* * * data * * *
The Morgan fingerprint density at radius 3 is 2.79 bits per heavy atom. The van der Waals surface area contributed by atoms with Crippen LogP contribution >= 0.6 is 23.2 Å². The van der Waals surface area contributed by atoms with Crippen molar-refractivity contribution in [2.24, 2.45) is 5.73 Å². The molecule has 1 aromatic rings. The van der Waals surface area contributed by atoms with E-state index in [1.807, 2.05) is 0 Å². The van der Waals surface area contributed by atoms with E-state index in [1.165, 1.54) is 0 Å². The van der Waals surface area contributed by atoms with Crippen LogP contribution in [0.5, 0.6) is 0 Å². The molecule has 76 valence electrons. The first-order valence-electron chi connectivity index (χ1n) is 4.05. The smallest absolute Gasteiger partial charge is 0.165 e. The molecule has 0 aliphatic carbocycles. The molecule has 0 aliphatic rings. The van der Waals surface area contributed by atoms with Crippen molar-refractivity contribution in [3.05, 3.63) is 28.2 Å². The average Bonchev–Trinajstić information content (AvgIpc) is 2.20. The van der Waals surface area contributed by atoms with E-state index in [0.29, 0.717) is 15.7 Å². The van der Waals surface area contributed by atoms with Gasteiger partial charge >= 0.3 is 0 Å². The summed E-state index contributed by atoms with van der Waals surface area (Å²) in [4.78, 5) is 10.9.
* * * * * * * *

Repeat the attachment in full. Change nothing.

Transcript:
The Morgan fingerprint density at radius 3 is 2.79 bits per heavy atom. The van der Waals surface area contributed by atoms with Crippen LogP contribution >= 0.6 is 23.2 Å². The van der Waals surface area contributed by atoms with Crippen molar-refractivity contribution in [2.24, 2.45) is 5.73 Å². The molecule has 1 aromatic rings. The van der Waals surface area contributed by atoms with E-state index in [1.807, 2.05) is 0 Å². The van der Waals surface area contributed by atoms with E-state index in [1.165, 1.54) is 0 Å². The van der Waals surface area contributed by atoms with Crippen LogP contribution in [0.5, 0.6) is 0 Å². The molecule has 76 valence electrons. The first-order valence-electron chi connectivity index (χ1n) is 4.05. The smallest absolute Gasteiger partial charge is 0.165 e. The molecule has 0 aliphatic carbocycles. The molecule has 0 aliphatic rings. The van der Waals surface area contributed by atoms with Crippen molar-refractivity contribution in [3.05, 3.63) is 28.2 Å². The average Bonchev–Trinajstić information content (AvgIpc) is 2.20. The van der Waals surface area contributed by atoms with E-state index in [0.29, 0.717) is 15.7 Å². The van der Waals surface area contributed by atoms with Gasteiger partial charge >= 0.3 is 0 Å². The summed E-state index contributed by atoms with van der Waals surface area (Å²) in [4.78, 5) is 10.9.